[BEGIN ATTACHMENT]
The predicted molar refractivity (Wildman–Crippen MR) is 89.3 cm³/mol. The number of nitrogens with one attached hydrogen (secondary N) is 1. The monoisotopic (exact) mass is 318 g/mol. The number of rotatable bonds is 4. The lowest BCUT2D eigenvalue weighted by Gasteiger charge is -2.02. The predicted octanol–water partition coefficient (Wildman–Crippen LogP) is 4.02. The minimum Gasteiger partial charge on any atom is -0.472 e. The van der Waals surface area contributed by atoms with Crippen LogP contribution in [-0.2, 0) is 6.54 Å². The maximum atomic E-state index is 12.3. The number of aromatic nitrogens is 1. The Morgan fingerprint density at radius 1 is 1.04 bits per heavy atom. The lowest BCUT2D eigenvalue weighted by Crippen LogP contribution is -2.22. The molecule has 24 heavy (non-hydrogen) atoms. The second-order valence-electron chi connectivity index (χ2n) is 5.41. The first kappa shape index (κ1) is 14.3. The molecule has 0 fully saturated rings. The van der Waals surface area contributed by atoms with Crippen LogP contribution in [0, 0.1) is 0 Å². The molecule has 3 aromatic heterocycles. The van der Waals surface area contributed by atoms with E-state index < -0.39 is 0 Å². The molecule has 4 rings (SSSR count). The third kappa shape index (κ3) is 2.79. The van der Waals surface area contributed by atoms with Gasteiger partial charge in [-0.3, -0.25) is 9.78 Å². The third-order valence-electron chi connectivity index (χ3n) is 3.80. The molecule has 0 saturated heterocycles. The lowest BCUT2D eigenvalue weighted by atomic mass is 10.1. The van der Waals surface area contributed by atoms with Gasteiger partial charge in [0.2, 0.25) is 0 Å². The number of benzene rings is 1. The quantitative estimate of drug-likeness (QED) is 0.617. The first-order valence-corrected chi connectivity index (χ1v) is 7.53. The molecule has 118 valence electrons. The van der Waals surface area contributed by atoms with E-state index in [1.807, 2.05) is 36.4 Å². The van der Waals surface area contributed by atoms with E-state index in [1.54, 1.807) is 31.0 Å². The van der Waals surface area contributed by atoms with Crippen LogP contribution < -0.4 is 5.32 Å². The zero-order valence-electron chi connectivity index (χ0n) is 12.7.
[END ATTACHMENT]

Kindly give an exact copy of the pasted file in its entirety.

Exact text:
The predicted molar refractivity (Wildman–Crippen MR) is 89.3 cm³/mol. The number of nitrogens with one attached hydrogen (secondary N) is 1. The monoisotopic (exact) mass is 318 g/mol. The number of rotatable bonds is 4. The lowest BCUT2D eigenvalue weighted by Gasteiger charge is -2.02. The predicted octanol–water partition coefficient (Wildman–Crippen LogP) is 4.02. The minimum Gasteiger partial charge on any atom is -0.472 e. The van der Waals surface area contributed by atoms with Crippen LogP contribution in [-0.2, 0) is 6.54 Å². The maximum atomic E-state index is 12.3. The number of aromatic nitrogens is 1. The Morgan fingerprint density at radius 1 is 1.04 bits per heavy atom. The lowest BCUT2D eigenvalue weighted by Crippen LogP contribution is -2.22. The molecule has 24 heavy (non-hydrogen) atoms. The second-order valence-electron chi connectivity index (χ2n) is 5.41. The first kappa shape index (κ1) is 14.3. The molecule has 0 fully saturated rings. The van der Waals surface area contributed by atoms with Crippen LogP contribution in [0, 0.1) is 0 Å². The molecule has 3 aromatic heterocycles. The van der Waals surface area contributed by atoms with E-state index < -0.39 is 0 Å². The molecule has 4 rings (SSSR count). The third kappa shape index (κ3) is 2.79. The van der Waals surface area contributed by atoms with Gasteiger partial charge in [-0.3, -0.25) is 9.78 Å². The third-order valence-electron chi connectivity index (χ3n) is 3.80. The molecule has 0 saturated heterocycles. The lowest BCUT2D eigenvalue weighted by atomic mass is 10.1. The van der Waals surface area contributed by atoms with Gasteiger partial charge in [0.2, 0.25) is 0 Å². The number of benzene rings is 1. The quantitative estimate of drug-likeness (QED) is 0.617. The first-order valence-corrected chi connectivity index (χ1v) is 7.53. The molecule has 118 valence electrons. The van der Waals surface area contributed by atoms with E-state index in [1.807, 2.05) is 36.4 Å². The van der Waals surface area contributed by atoms with E-state index in [1.54, 1.807) is 31.0 Å². The van der Waals surface area contributed by atoms with Crippen LogP contribution < -0.4 is 5.32 Å². The zero-order valence-electron chi connectivity index (χ0n) is 12.7.